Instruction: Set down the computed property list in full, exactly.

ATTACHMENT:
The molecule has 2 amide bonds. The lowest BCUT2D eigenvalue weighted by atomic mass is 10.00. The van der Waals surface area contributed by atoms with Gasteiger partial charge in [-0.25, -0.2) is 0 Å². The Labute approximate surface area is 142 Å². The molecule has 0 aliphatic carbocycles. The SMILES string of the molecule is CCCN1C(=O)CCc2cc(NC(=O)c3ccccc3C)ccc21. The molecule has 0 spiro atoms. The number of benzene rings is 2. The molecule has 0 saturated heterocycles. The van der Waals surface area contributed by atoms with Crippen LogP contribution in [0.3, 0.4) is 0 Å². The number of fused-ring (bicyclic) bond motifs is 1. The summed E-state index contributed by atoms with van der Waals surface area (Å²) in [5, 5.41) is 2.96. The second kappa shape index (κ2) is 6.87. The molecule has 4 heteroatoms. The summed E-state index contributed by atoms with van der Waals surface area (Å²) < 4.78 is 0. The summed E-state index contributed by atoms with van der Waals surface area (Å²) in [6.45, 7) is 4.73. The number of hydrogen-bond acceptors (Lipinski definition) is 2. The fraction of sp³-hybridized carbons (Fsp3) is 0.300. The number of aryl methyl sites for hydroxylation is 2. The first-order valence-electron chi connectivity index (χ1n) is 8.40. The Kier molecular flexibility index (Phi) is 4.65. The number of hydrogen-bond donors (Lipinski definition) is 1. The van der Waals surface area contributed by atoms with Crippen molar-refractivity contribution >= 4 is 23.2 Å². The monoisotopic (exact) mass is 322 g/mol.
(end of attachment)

The molecule has 2 amide bonds. The lowest BCUT2D eigenvalue weighted by atomic mass is 10.00. The van der Waals surface area contributed by atoms with Gasteiger partial charge in [-0.25, -0.2) is 0 Å². The Labute approximate surface area is 142 Å². The molecule has 0 aliphatic carbocycles. The SMILES string of the molecule is CCCN1C(=O)CCc2cc(NC(=O)c3ccccc3C)ccc21. The molecule has 0 spiro atoms. The number of benzene rings is 2. The molecule has 0 saturated heterocycles. The van der Waals surface area contributed by atoms with Crippen LogP contribution in [0.3, 0.4) is 0 Å². The number of fused-ring (bicyclic) bond motifs is 1. The summed E-state index contributed by atoms with van der Waals surface area (Å²) in [5, 5.41) is 2.96. The second kappa shape index (κ2) is 6.87. The molecule has 4 heteroatoms. The summed E-state index contributed by atoms with van der Waals surface area (Å²) < 4.78 is 0. The summed E-state index contributed by atoms with van der Waals surface area (Å²) in [6.45, 7) is 4.73. The number of hydrogen-bond acceptors (Lipinski definition) is 2. The fraction of sp³-hybridized carbons (Fsp3) is 0.300. The number of aryl methyl sites for hydroxylation is 2. The first-order valence-electron chi connectivity index (χ1n) is 8.40. The Kier molecular flexibility index (Phi) is 4.65. The number of hydrogen-bond donors (Lipinski definition) is 1. The van der Waals surface area contributed by atoms with Crippen molar-refractivity contribution >= 4 is 23.2 Å². The monoisotopic (exact) mass is 322 g/mol.